HC Deb 29 January 1968 vol 757 cc1051-60

Motion made, and Question proposed, That this House do now adjourn.—(Mr. Varley.)

11.30 p.m.

Mr. E. S. Bishop (Newark)

I am grateful for the opportunity of calling the attention of the House and of the Government to the effect of American investment in British industry. At the outset I want to make it clear that I am not opposed to foreign investment in principle; I am not against American investment in British industry. I believe there are advantages as well as disadvantages in it. Foreign investment, as we know, has often introduced new techniques into our industry and brings about new employment for our people. Indeed, in Scotland it is estimated that since the war something like 50,000 jobs have been found resulting from American investment there. With investment of United States capital totalling about £2,000 million and providing jobs for over 400,000 British workers none can say that such investment has only disadvantages. In my own constituency in Nottinghamshire, indeed, in every constituency in the country, hon. Members know that there are firms which are American controlled where our constituents are employed, and that our constituents use products and consumer goods which have been provided by these firms.

The proud descendants of the Pilgrim Fathers and their friends have been returning in a massive procession to our shores over the years, while some of my hon. Friends have been gazing across the Channel looking for links with Europe, and during this time some of our cousins in the New World have been coming in by the back door into this country. They are visitors we welcome, of course, but at times we wish they would not always wear their boots when occupying our industrial and commercial beds. However, there is no doubt at all that American investment in this country is quite substantial and, as I said, it brings advantages and disadvantages as well.

I want briefly to deal with the motor industry in general and one or two points in particular. In doing so, when I look at the disadvantages, I have a very distinguished precedent, of course, is so far as the present Prime Minister, when he was on the Opposition benches, moved the Adjournment of the House in 1961 on the occasion when Ford of America took over Ford of the United Kingdom. That expression of concern about the possible effects of the takeover on the future of our economy was quite real, and my right hon. Friend alleged that the then Government had acted irresponsibly, with too little concern for the national interest, and asked what would be the result if the American motor industry were plunged into a recession, and what effect there would be on British commercial prospects if the world market for cars became more competitive.

These questions are still relevant today, and I should like to know what the present Government think about the answers at a time when we have here three United States controlled firms which produce over half our cars. Having been engaged on aeronautical design for some years I have some interest in the engineering industry.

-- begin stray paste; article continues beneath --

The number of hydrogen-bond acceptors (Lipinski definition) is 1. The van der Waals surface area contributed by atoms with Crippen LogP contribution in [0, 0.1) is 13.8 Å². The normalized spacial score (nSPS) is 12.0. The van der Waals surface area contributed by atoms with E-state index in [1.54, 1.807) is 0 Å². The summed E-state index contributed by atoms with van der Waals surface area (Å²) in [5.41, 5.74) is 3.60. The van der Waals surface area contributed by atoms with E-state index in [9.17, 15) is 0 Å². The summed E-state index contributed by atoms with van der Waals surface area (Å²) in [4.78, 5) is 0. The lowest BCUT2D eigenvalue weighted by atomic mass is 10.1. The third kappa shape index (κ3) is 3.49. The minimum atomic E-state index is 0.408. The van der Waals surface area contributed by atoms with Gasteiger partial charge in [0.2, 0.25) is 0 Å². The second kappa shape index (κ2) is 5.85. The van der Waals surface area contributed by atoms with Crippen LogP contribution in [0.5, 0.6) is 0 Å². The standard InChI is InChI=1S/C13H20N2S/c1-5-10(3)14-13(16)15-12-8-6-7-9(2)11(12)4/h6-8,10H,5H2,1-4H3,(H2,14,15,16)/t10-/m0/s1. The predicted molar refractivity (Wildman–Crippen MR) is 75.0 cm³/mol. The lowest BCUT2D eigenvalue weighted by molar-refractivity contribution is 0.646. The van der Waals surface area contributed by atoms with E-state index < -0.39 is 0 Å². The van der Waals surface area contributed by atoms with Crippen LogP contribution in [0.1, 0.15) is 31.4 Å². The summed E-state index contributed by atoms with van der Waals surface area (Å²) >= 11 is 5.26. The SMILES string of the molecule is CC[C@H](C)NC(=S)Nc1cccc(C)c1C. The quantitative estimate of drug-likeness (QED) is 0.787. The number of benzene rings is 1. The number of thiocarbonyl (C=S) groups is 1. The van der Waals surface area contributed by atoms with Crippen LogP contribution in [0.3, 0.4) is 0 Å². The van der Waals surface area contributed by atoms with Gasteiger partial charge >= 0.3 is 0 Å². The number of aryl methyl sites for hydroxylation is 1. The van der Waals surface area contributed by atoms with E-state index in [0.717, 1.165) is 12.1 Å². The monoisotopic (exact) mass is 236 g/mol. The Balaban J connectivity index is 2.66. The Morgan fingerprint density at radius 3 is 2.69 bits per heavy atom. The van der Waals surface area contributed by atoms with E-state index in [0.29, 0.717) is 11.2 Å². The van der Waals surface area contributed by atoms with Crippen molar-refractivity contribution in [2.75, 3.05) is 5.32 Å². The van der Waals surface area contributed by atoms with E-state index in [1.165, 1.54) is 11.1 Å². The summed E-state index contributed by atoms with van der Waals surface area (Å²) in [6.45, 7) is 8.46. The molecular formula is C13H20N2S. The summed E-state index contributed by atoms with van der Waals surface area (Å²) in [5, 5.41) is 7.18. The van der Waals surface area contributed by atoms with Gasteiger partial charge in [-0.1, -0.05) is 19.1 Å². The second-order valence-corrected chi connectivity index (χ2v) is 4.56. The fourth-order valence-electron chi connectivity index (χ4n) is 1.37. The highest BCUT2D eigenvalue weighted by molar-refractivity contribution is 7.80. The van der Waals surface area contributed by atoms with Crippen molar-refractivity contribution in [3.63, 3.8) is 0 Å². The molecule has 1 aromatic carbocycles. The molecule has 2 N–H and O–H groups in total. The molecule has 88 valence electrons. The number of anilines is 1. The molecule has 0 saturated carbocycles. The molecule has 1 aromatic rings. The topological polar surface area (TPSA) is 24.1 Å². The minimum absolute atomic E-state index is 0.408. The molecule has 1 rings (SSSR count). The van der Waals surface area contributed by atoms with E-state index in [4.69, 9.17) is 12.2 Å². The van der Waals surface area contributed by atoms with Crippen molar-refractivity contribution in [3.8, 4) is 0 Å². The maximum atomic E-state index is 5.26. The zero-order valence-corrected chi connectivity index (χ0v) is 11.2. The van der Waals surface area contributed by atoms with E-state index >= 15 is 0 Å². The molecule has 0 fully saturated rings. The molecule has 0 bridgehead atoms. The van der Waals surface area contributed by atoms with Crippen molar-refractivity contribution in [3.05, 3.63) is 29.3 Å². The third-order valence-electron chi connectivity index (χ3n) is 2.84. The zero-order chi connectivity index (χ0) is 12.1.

Like many unions, the Draughtmen's and Allied Technicians' Association, of which I am a member, has been concerned about the effects of the transfer, or possible transfer, of work fom the United Kingdom to the Ford of Europe Company and the future prospects of the Main Design Centre of Ford in Britain at Dagenham and Dunton. Having expressed my concern for many months, the Parliamentary Secretary to the Ministry of Technology told me on 25th August, 1967, that the two Ford manufacturing companies in Britain and Europe had reiterated the assurance that Ford of the United States had given to the Chancellor of the Exchequer in 1960 concerning employment policy and so on.

Despite this, the fears which have been, and are being, expressed, have not been allayed. Following further representations made to the Minister of Technology, my right hon. Friend told me on 18th January last in a letter that Ford Europe was created to carry out the functions previously carried out at Detroit, that it does not produce, design or sell anything, that its job is to counsel, advise, inform and help on an international basis, that the executive functions will, however, remain with the subsidiary companies in Britain and Germany, and that Ford Britain will continue to design its own cars, though it will naturally draw on Ford experience in Europe in co-operative design work.

The Minister claimed that it does not follow that Ford Britain will necessarily need fewer engineers, designers and research workers in the future than it needs at present. He claimed that the rumours of the possible transfer of work from Dagenham to Europe and the apprehensions which have been part of Ford's life in the past four or five years have no real foundation.

This situation is bound to result from firms whose control is outside this country and whose international connections and ramifications quite naturally lead to fears for the future of those employed by them. These fears arise from the fact that we have not safeguarded the principle of national control of important industries.